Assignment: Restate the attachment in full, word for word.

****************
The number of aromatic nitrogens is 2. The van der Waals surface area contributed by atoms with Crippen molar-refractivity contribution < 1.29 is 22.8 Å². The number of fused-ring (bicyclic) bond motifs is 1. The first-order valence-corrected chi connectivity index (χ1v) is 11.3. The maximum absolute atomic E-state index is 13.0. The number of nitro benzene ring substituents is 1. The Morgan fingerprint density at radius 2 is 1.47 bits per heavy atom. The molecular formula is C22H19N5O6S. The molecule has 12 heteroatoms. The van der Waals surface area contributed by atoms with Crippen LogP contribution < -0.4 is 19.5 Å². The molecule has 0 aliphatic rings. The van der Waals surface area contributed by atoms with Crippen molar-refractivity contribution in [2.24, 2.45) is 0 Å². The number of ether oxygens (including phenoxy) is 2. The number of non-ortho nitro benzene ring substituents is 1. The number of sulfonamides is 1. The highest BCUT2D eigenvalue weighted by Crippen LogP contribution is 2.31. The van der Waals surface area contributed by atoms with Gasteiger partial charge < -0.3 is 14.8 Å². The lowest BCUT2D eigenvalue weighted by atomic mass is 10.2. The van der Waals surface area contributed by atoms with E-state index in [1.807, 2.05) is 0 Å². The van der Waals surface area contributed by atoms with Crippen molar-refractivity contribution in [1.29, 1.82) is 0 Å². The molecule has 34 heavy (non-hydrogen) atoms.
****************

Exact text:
The number of aromatic nitrogens is 2. The van der Waals surface area contributed by atoms with Crippen molar-refractivity contribution < 1.29 is 22.8 Å². The number of fused-ring (bicyclic) bond motifs is 1. The first-order valence-corrected chi connectivity index (χ1v) is 11.3. The maximum absolute atomic E-state index is 13.0. The number of nitro benzene ring substituents is 1. The Morgan fingerprint density at radius 2 is 1.47 bits per heavy atom. The molecular formula is C22H19N5O6S. The molecule has 12 heteroatoms. The van der Waals surface area contributed by atoms with Crippen LogP contribution < -0.4 is 19.5 Å². The molecule has 0 aliphatic rings. The van der Waals surface area contributed by atoms with Crippen molar-refractivity contribution in [2.24, 2.45) is 0 Å². The number of ether oxygens (including phenoxy) is 2. The number of non-ortho nitro benzene ring substituents is 1. The number of sulfonamides is 1. The highest BCUT2D eigenvalue weighted by Crippen LogP contribution is 2.31. The van der Waals surface area contributed by atoms with Gasteiger partial charge < -0.3 is 14.8 Å². The lowest BCUT2D eigenvalue weighted by atomic mass is 10.2. The van der Waals surface area contributed by atoms with E-state index in [1.807, 2.05) is 0 Å². The van der Waals surface area contributed by atoms with Crippen molar-refractivity contribution in [1.29, 1.82) is 0 Å². The molecule has 34 heavy (non-hydrogen) atoms.